An Interview With Stanislaw Lem

An Interview With Stanislaw Lem An Interview With Stanislaw Lern / Peter Engel Researched and conducted in collaboration with John Sigda. Since he began writing science fiction almost forty years ago, Stanislaw Lern has been taking on man, the mind, and the universe, often courageously, always alone. In that time he has churned out novels, plays, short stories, screenplays, pieces of literary criticism, sociological essays and volumes on the science of cybernetics and the philosophy of chance. During World War II, as a Polish medical student, he watched his comrades pass their exams and become lifelong army surgeons. He refused to give the false answers required by Soviet biology and failed his exams, sacrificing a career in medicine. Following the war he joined other writers in championing socialism, but because he tried to advance the cause using arguments taken from cybernetics, a field banned as a "false capitalist science," much of his writing waited years to be published. By the time he achieved a critical and popular following as a Utopian writer he had become disenchanted with socialism, and the awards he received were for political beliefs left behind years before. But the prizes kept coming: the Cracow City Literary Award, the Culture, http://www.deepdyve.com/assets/images/DeepDyve-Logo-lg.png The Missouri Review University of Missouri

An Interview With Stanislaw Lem

The Missouri Review, Volume 7 (2) – Oct 5, 1984

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Publisher
University of Missouri
Copyright
Copyright © The Curators of the University of Missouri.
ISSN
1548-9930
Publisher site
See Article on Publisher Site

Abstract

An Interview With Stanislaw Lern / Peter Engel Researched and conducted in collaboration with John Sigda. Since he began writing science fiction almost forty years ago, Stanislaw Lern has been taking on man, the mind, and the universe, often courageously, always alone. In that time he has churned out novels, plays, short stories, screenplays, pieces of literary criticism, sociological essays and volumes on the science of cybernetics and the philosophy of chance. During World War II, as a Polish medical student, he watched his comrades pass their exams and become lifelong army surgeons. He refused to give the false answers required by Soviet biology and failed his exams, sacrificing a career in medicine. Following the war he joined other writers in championing socialism, but because he tried to advance the cause using arguments taken from cybernetics, a field banned as a "false capitalist science," much of his writing waited years to be published. By the time he achieved a critical and popular following as a Utopian writer he had become disenchanted with socialism, and the awards he received were for political beliefs left behind years before. But the prizes kept coming: the Cracow City Literary Award, the Culture,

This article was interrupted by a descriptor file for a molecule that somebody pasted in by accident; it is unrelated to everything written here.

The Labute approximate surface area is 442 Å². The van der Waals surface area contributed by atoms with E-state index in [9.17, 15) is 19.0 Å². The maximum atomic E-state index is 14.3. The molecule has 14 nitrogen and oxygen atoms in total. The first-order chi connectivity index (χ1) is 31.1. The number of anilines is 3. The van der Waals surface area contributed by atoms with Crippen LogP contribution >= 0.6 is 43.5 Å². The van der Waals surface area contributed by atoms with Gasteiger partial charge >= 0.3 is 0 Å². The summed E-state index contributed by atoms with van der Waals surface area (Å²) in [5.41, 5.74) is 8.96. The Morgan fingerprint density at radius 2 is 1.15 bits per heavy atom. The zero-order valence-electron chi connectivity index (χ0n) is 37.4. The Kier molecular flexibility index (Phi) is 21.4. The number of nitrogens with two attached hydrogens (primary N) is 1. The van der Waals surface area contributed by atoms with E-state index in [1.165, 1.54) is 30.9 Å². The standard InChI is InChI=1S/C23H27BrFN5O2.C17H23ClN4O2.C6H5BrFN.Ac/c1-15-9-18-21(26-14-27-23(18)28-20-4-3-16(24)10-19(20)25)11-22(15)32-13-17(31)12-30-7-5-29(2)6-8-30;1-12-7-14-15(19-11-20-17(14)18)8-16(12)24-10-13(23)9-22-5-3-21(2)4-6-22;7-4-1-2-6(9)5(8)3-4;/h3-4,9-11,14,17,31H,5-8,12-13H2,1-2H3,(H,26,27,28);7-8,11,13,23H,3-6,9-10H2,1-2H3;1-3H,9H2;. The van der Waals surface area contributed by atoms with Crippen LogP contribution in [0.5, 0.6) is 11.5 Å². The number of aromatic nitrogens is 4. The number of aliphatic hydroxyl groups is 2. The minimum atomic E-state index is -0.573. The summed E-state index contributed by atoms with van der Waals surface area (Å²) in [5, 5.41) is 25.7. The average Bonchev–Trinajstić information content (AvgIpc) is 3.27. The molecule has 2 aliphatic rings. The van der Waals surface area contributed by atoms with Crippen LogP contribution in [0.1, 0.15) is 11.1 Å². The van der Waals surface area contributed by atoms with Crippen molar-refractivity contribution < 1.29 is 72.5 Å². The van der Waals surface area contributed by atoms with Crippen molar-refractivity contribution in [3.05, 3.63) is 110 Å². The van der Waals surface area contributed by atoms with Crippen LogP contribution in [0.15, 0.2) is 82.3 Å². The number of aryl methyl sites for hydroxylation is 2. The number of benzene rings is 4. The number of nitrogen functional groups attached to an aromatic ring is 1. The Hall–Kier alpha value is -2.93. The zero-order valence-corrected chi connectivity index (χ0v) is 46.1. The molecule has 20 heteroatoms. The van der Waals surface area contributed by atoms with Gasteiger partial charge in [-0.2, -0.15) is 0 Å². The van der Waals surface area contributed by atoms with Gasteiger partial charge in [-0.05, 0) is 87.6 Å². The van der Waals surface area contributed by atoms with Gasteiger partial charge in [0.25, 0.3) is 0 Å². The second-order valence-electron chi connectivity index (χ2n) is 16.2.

Journal

The Missouri ReviewUniversity of Missouri

Published: Oct 5, 1984

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